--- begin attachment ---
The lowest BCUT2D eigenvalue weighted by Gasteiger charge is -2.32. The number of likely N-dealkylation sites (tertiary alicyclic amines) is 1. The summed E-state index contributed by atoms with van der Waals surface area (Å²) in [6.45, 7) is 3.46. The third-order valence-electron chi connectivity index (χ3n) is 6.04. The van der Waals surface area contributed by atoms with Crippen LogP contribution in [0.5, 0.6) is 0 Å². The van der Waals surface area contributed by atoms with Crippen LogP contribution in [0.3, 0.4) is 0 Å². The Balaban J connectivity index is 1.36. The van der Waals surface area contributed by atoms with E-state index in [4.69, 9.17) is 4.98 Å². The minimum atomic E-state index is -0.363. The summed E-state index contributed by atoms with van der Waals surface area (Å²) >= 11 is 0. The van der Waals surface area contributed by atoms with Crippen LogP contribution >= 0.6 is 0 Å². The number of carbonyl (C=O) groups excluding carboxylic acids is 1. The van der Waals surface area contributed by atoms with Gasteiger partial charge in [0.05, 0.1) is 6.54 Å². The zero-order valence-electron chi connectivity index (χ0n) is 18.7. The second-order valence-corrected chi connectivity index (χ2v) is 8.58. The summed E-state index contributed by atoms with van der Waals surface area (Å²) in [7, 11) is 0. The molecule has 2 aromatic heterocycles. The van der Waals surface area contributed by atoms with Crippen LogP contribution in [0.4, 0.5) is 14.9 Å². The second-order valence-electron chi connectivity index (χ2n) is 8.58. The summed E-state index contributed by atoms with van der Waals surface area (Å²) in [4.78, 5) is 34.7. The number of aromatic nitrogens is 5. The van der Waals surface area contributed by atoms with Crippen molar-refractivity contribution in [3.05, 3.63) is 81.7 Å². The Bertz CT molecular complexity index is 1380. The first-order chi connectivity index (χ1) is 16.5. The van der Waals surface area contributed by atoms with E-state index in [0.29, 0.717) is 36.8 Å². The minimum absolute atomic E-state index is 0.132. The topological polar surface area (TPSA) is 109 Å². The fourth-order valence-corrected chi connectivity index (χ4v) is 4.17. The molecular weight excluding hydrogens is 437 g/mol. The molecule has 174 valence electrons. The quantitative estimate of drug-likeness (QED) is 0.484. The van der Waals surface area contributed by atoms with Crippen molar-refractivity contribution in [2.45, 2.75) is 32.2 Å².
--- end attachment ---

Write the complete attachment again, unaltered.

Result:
The lowest BCUT2D eigenvalue weighted by Gasteiger charge is -2.32. The number of likely N-dealkylation sites (tertiary alicyclic amines) is 1. The summed E-state index contributed by atoms with van der Waals surface area (Å²) in [6.45, 7) is 3.46. The third-order valence-electron chi connectivity index (χ3n) is 6.04. The van der Waals surface area contributed by atoms with Crippen LogP contribution in [0.5, 0.6) is 0 Å². The van der Waals surface area contributed by atoms with Crippen LogP contribution in [0.3, 0.4) is 0 Å². The Balaban J connectivity index is 1.36. The van der Waals surface area contributed by atoms with E-state index in [4.69, 9.17) is 4.98 Å². The minimum atomic E-state index is -0.363. The summed E-state index contributed by atoms with van der Waals surface area (Å²) >= 11 is 0. The van der Waals surface area contributed by atoms with Crippen LogP contribution >= 0.6 is 0 Å². The number of carbonyl (C=O) groups excluding carboxylic acids is 1. The van der Waals surface area contributed by atoms with Gasteiger partial charge in [0.05, 0.1) is 6.54 Å². The zero-order valence-electron chi connectivity index (χ0n) is 18.7. The second-order valence-corrected chi connectivity index (χ2v) is 8.58. The summed E-state index contributed by atoms with van der Waals surface area (Å²) in [7, 11) is 0. The molecule has 2 aromatic heterocycles. The van der Waals surface area contributed by atoms with Crippen LogP contribution in [0.4, 0.5) is 14.9 Å². The second-order valence-electron chi connectivity index (χ2n) is 8.58. The summed E-state index contributed by atoms with van der Waals surface area (Å²) in [4.78, 5) is 34.7. The number of aromatic nitrogens is 5. The van der Waals surface area contributed by atoms with Crippen molar-refractivity contribution in [3.05, 3.63) is 81.7 Å². The Bertz CT molecular complexity index is 1380. The first-order chi connectivity index (χ1) is 16.5. The van der Waals surface area contributed by atoms with E-state index in [0.29, 0.717) is 36.8 Å². The minimum absolute atomic E-state index is 0.132. The topological polar surface area (TPSA) is 109 Å². The fourth-order valence-corrected chi connectivity index (χ4v) is 4.17. The molecular weight excluding hydrogens is 437 g/mol. The molecule has 174 valence electrons. The quantitative estimate of drug-likeness (QED) is 0.484. The van der Waals surface area contributed by atoms with Crippen molar-refractivity contribution in [2.45, 2.75) is 32.2 Å².